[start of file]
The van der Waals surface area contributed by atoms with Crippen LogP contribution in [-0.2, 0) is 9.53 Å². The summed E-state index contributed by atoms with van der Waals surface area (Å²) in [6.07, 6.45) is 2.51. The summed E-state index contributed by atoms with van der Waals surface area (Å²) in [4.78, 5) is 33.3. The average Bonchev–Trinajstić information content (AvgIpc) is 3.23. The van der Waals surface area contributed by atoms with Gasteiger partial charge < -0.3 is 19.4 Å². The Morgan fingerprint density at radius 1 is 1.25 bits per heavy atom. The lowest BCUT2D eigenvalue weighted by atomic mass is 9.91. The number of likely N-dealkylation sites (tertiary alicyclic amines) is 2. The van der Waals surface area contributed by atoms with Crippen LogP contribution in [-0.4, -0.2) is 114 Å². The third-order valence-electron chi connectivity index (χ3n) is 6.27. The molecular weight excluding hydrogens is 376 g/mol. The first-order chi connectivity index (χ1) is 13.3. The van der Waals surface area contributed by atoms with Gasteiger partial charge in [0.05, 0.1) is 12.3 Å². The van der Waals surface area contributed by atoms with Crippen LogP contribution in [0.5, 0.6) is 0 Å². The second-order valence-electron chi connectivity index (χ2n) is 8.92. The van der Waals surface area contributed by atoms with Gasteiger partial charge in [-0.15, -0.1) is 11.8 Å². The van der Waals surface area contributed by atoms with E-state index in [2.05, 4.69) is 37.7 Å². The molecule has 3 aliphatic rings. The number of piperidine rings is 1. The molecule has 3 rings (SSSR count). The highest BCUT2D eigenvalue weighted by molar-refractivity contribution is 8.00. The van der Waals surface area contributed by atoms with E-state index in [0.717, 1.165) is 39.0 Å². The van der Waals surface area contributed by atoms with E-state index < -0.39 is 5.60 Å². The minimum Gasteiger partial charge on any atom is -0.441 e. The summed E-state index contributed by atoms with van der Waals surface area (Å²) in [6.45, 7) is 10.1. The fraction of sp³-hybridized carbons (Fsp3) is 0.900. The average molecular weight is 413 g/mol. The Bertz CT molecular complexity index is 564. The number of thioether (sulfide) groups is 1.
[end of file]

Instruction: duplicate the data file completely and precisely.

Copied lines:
The van der Waals surface area contributed by atoms with Crippen LogP contribution in [-0.2, 0) is 9.53 Å². The summed E-state index contributed by atoms with van der Waals surface area (Å²) in [6.07, 6.45) is 2.51. The summed E-state index contributed by atoms with van der Waals surface area (Å²) in [4.78, 5) is 33.3. The average Bonchev–Trinajstić information content (AvgIpc) is 3.23. The van der Waals surface area contributed by atoms with Gasteiger partial charge < -0.3 is 19.4 Å². The Morgan fingerprint density at radius 1 is 1.25 bits per heavy atom. The lowest BCUT2D eigenvalue weighted by atomic mass is 9.91. The number of likely N-dealkylation sites (tertiary alicyclic amines) is 2. The van der Waals surface area contributed by atoms with Crippen LogP contribution in [-0.4, -0.2) is 114 Å². The third-order valence-electron chi connectivity index (χ3n) is 6.27. The molecular weight excluding hydrogens is 376 g/mol. The first-order chi connectivity index (χ1) is 13.3. The van der Waals surface area contributed by atoms with Gasteiger partial charge in [0.05, 0.1) is 12.3 Å². The van der Waals surface area contributed by atoms with Crippen LogP contribution in [0.5, 0.6) is 0 Å². The second-order valence-electron chi connectivity index (χ2n) is 8.92. The van der Waals surface area contributed by atoms with Gasteiger partial charge in [-0.15, -0.1) is 11.8 Å². The van der Waals surface area contributed by atoms with E-state index in [2.05, 4.69) is 37.7 Å². The molecule has 3 aliphatic rings. The number of piperidine rings is 1. The molecule has 3 rings (SSSR count). The highest BCUT2D eigenvalue weighted by molar-refractivity contribution is 8.00. The van der Waals surface area contributed by atoms with E-state index in [0.717, 1.165) is 39.0 Å². The van der Waals surface area contributed by atoms with E-state index < -0.39 is 5.60 Å². The minimum Gasteiger partial charge on any atom is -0.441 e. The summed E-state index contributed by atoms with van der Waals surface area (Å²) in [6.45, 7) is 10.1. The fraction of sp³-hybridized carbons (Fsp3) is 0.900. The average molecular weight is 413 g/mol. The Bertz CT molecular complexity index is 564. The number of thioether (sulfide) groups is 1.